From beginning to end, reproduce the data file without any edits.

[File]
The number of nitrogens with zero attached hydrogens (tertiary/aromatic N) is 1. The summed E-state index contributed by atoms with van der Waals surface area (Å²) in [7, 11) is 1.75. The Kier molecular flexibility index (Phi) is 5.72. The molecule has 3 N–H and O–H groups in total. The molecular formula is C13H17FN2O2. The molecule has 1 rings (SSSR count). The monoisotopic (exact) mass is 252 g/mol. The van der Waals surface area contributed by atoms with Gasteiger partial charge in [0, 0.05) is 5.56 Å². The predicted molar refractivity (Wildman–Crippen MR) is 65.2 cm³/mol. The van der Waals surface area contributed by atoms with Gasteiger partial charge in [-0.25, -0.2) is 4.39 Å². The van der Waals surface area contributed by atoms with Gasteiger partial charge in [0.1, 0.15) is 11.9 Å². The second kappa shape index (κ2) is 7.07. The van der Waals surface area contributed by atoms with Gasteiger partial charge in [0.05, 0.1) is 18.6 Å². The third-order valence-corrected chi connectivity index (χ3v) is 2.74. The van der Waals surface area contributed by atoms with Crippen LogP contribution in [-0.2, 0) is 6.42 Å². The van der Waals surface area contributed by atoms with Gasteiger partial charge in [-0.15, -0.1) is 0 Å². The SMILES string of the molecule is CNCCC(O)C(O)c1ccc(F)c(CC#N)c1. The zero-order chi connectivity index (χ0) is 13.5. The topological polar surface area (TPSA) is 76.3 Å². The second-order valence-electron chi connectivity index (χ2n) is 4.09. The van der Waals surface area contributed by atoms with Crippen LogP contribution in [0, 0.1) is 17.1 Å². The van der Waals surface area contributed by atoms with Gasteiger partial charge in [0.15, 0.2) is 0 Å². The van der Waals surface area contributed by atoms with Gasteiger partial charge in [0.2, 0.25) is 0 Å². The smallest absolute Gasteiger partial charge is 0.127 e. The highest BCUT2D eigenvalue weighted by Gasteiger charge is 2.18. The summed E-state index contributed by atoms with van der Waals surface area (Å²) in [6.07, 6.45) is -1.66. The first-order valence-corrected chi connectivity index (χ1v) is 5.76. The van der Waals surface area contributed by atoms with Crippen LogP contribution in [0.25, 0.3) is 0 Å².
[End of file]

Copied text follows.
The number of nitrogens with zero attached hydrogens (tertiary/aromatic N) is 1. The summed E-state index contributed by atoms with van der Waals surface area (Å²) in [7, 11) is 1.75. The Kier molecular flexibility index (Phi) is 5.72. The molecule has 3 N–H and O–H groups in total. The molecular formula is C13H17FN2O2. The molecule has 1 rings (SSSR count). The monoisotopic (exact) mass is 252 g/mol. The van der Waals surface area contributed by atoms with Gasteiger partial charge in [0, 0.05) is 5.56 Å². The predicted molar refractivity (Wildman–Crippen MR) is 65.2 cm³/mol. The van der Waals surface area contributed by atoms with Gasteiger partial charge in [-0.25, -0.2) is 4.39 Å². The van der Waals surface area contributed by atoms with Gasteiger partial charge in [0.1, 0.15) is 11.9 Å². The second kappa shape index (κ2) is 7.07. The van der Waals surface area contributed by atoms with Gasteiger partial charge in [0.05, 0.1) is 18.6 Å². The third-order valence-corrected chi connectivity index (χ3v) is 2.74. The van der Waals surface area contributed by atoms with Crippen LogP contribution in [-0.2, 0) is 6.42 Å². The van der Waals surface area contributed by atoms with Gasteiger partial charge in [-0.15, -0.1) is 0 Å². The SMILES string of the molecule is CNCCC(O)C(O)c1ccc(F)c(CC#N)c1. The zero-order chi connectivity index (χ0) is 13.5. The topological polar surface area (TPSA) is 76.3 Å². The second-order valence-electron chi connectivity index (χ2n) is 4.09. The van der Waals surface area contributed by atoms with Crippen LogP contribution in [0, 0.1) is 17.1 Å². The van der Waals surface area contributed by atoms with Gasteiger partial charge in [0.15, 0.2) is 0 Å². The van der Waals surface area contributed by atoms with Gasteiger partial charge in [0.2, 0.25) is 0 Å². The smallest absolute Gasteiger partial charge is 0.127 e. The highest BCUT2D eigenvalue weighted by Gasteiger charge is 2.18. The summed E-state index contributed by atoms with van der Waals surface area (Å²) in [6.07, 6.45) is -1.66. The first-order valence-corrected chi connectivity index (χ1v) is 5.76. The van der Waals surface area contributed by atoms with Crippen LogP contribution in [0.25, 0.3) is 0 Å².